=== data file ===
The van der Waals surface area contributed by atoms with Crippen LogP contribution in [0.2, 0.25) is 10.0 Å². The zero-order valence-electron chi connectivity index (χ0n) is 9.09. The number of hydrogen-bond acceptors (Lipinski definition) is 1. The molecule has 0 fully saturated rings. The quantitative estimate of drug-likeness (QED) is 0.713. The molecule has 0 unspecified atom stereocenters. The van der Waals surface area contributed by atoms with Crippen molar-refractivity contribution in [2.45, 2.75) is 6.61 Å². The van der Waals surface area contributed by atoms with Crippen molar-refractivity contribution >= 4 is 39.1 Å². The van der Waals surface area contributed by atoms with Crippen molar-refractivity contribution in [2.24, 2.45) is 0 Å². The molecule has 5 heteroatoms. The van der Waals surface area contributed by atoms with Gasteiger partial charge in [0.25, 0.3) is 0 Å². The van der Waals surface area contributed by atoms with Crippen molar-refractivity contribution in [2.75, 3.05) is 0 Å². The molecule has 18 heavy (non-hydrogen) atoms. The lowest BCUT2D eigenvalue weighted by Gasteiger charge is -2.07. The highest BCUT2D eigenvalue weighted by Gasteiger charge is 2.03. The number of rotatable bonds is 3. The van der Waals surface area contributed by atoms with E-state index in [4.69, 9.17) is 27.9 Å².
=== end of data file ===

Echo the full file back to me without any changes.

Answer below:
The van der Waals surface area contributed by atoms with Crippen LogP contribution in [0.2, 0.25) is 10.0 Å². The zero-order valence-electron chi connectivity index (χ0n) is 9.09. The number of hydrogen-bond acceptors (Lipinski definition) is 1. The molecule has 0 fully saturated rings. The quantitative estimate of drug-likeness (QED) is 0.713. The molecule has 0 unspecified atom stereocenters. The van der Waals surface area contributed by atoms with Crippen molar-refractivity contribution in [2.45, 2.75) is 6.61 Å². The van der Waals surface area contributed by atoms with Crippen molar-refractivity contribution >= 4 is 39.1 Å². The van der Waals surface area contributed by atoms with Crippen molar-refractivity contribution in [2.24, 2.45) is 0 Å². The molecule has 5 heteroatoms. The van der Waals surface area contributed by atoms with Gasteiger partial charge in [0.25, 0.3) is 0 Å². The van der Waals surface area contributed by atoms with Crippen molar-refractivity contribution in [2.75, 3.05) is 0 Å². The molecule has 18 heavy (non-hydrogen) atoms. The lowest BCUT2D eigenvalue weighted by Gasteiger charge is -2.07. The highest BCUT2D eigenvalue weighted by Gasteiger charge is 2.03. The number of rotatable bonds is 3. The van der Waals surface area contributed by atoms with E-state index in [4.69, 9.17) is 27.9 Å².